Disney Interactive Launches New "Pirates" Game
Based on an article in Reuters   Written by: Reuters staff   Edited by: Gary J. Chambers
May 24, 2007

Disney Interactive Studios has set sail with a new video game based on "Pirates of the Caribbean: At World's End" that shipped Tuesday. The game features the likenesses of the entire cast plus Cary Elwes, best known for his turns as the Dread Pirate Wesley in 1989s, The Princess Bride, and as Robin Hood, a man in tights, in 1993. He signed on to play the villain, Black Bart, who appears exclusively in the game.

Many in the cast provided likenesses and spent time in recording studios around the world creating new dialogue for the game. A sound-alike was used for Johnny Depp. It took three months to record the actors in such locations as Los Angeles, Germany, South Africa and Hungary. Disney worked with director Gore Verbinski and his team to ensure that the authenticity of the film world was replicated in the game. Screenwriter Terry Rossio, who worked on all three "Pirates" films, contributed dialogue to the interactive adventure, which encompasses about 12 hours of entertainment.

Seven versions of the new "Pirates" games shipped across every current gaming platform. The new game incorporates action from both "Dead Man's Chest" and "At World's End" and expands the story beyond those films with new characters, plot twists and locations.

The game studio is also allowing Disney park guests to pillage extra content. At both Disneyland and Walt Disney World in Orlando, consumers who bring their Nintendo DS and "At World's End" game to the Pirates of the Caribbean attraction can seek out 10 secured wireless hot spots to download free exclusive game content that won't be available anywhere else. The gaming stations will be marked with a Pirates "X" at different areas through Labor Day at both parks.

There will be three different downloads available around the theme park ride, including one that gamers can access while standing in line for Pirates. Players will be able to unlock bonus items such as unlimited health, new costumes, new weapons, and characters and locations for the online dueling mode. One lucky downloader may even discover if Al Gore will at last put in his bid for President.

Disney Disney Travel Channel Launches
May 16, 2007  

From Media Post - by Wayne Friedman

In an effort to perk up two business categories--travel and theme parks--Walt Disney is launching a video-on-demand channel, Disney Travel.

Two cable systems will be part of the initial launch, Cablevision Systems and Time Warner Cable, which will reach more than 9 million viewers. The channel will include reality, special-event content and concerts, all focusing on Disney parks worldwide.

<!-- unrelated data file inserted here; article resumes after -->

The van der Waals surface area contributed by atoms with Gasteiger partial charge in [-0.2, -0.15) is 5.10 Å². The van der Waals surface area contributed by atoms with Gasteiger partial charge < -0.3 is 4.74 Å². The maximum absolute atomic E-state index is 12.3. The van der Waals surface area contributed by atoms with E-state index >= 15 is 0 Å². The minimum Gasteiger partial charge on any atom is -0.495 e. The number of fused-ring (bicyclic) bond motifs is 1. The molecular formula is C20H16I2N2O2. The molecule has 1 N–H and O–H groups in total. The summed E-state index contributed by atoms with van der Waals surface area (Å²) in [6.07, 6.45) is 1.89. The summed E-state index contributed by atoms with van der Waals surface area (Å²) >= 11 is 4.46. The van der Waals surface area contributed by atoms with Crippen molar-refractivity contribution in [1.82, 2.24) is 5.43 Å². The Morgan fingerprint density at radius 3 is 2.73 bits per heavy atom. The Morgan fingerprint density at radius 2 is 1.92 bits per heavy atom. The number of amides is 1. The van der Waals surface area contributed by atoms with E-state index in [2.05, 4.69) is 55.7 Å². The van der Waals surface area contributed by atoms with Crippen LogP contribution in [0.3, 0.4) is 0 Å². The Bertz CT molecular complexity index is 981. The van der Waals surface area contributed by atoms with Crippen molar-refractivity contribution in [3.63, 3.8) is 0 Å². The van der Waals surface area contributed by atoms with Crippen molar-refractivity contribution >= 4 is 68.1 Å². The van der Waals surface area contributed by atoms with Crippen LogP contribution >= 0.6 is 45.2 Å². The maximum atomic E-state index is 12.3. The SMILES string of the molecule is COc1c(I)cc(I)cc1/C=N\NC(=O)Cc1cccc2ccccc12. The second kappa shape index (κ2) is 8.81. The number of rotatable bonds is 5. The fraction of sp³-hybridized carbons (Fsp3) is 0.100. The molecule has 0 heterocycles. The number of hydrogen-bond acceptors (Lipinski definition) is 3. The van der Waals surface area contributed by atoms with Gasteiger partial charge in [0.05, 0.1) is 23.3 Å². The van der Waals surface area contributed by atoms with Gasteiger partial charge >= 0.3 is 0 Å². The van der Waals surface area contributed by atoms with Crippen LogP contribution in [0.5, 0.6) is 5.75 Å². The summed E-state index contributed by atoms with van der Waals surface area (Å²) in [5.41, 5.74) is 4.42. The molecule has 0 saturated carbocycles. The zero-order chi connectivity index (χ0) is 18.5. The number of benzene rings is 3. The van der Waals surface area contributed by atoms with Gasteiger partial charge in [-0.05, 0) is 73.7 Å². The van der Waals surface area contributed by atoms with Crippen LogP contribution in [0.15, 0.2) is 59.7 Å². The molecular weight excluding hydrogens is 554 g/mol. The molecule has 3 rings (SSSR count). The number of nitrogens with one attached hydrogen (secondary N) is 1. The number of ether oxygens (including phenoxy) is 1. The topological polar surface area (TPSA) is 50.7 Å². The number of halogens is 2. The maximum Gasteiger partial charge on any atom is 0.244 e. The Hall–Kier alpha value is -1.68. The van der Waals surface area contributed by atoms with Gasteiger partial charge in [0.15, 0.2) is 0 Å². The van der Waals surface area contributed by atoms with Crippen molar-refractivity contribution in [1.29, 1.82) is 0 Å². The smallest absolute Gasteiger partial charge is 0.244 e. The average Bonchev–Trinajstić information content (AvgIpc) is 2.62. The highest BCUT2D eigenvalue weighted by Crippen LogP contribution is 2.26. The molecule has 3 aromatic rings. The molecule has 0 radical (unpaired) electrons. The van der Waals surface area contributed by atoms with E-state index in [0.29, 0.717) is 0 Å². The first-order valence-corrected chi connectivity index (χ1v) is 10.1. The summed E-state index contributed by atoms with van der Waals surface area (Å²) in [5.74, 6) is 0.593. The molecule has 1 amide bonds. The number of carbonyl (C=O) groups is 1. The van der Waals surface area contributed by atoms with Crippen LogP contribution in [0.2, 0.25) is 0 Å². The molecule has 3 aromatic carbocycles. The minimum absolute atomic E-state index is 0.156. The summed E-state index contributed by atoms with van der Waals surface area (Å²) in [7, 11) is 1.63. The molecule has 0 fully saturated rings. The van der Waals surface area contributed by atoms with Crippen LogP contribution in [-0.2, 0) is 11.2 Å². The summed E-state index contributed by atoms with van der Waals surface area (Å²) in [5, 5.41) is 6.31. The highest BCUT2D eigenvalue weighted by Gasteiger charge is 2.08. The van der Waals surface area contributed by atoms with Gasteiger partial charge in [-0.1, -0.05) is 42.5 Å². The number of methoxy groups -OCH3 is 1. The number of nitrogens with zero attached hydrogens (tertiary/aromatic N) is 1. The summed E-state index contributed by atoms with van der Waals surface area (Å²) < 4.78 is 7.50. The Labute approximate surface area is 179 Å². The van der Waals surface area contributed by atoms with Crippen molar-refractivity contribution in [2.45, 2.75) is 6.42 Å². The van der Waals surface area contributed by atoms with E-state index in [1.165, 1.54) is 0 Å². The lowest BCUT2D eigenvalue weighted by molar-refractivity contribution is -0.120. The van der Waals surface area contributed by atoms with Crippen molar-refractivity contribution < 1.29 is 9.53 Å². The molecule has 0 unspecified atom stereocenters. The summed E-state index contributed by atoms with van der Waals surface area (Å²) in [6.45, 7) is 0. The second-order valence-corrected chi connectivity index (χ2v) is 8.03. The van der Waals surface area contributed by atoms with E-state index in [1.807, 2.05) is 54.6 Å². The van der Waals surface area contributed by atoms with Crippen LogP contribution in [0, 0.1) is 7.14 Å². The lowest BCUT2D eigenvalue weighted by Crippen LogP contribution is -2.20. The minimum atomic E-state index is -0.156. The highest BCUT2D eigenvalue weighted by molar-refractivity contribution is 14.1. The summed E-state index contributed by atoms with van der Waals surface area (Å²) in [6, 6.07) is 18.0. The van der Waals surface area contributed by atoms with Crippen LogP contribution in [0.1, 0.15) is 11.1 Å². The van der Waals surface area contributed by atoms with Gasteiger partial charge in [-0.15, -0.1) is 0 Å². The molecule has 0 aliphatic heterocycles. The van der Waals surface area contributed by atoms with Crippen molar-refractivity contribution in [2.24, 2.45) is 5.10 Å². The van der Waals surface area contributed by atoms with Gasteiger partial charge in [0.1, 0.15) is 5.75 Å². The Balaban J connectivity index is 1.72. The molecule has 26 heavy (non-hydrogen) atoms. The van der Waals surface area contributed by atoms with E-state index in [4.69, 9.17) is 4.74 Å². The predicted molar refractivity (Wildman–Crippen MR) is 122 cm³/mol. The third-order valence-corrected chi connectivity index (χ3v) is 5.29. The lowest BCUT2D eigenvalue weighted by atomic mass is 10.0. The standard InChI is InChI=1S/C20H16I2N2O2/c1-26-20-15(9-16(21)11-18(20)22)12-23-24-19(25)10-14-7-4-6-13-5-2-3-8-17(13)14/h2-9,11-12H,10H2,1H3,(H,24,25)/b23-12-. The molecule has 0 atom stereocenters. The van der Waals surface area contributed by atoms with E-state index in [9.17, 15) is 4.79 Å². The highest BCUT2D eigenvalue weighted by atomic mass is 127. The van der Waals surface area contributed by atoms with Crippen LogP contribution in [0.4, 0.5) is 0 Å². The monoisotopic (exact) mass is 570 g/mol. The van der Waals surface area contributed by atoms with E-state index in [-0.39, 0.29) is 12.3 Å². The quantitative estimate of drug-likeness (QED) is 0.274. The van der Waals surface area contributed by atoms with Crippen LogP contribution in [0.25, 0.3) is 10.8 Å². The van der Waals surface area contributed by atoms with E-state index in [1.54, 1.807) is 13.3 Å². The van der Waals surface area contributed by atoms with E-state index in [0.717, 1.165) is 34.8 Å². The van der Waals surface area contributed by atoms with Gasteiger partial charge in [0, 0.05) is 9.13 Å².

"Consumers are multi-channeling all the time," says Michael Mendenhall, executive vice president of global marketing for Disney Parks & Resorts. "And 86% of our guests use the Internet."

Unique to this channel is its interactivity, which will include letting viewers talk to a Disney travel agent. "Before, you would have to enter all this information on the Disney site," says Mendenhall. "Now, within five and 15 minutes, we will call your home." For a long time Disney has had it own travel agency business--an effort to push its theme-park business.

Disney got the hint that a travel channel might work, given the strong response to its vacation-planning DVDs. Mendenhall says there is a lot of entertainment on the DVD, and people were screening it as regular TV content.

Disney will start with four programs: "Making the Magic," "Disney Fact or Fiction," "Dream Makers" and "Disney Travel Insiders." Joey Fatone, from "Dancing With the Stars," and Michelle Kwan will host "Dream Makers," which give its guests surprise gifts, such as spending the night in a new royal-size suite.

Disney Backs Orlando Amphitheater Rehab
May 15, 2007  

Walt Disney World pledged $12.5 million Monday afternoon toward a proposed $389 million Orlando Performing Arts Center, putting heft behind the promise for help that new Disney President Meg Crofton offered to community leaders four months ago. Crofton announced the donation at the Disney Amphitheater at Lake Eola in downtown Orlando during festivities that included Mickey and Minnie Mouse, singers, dancers and fireworks.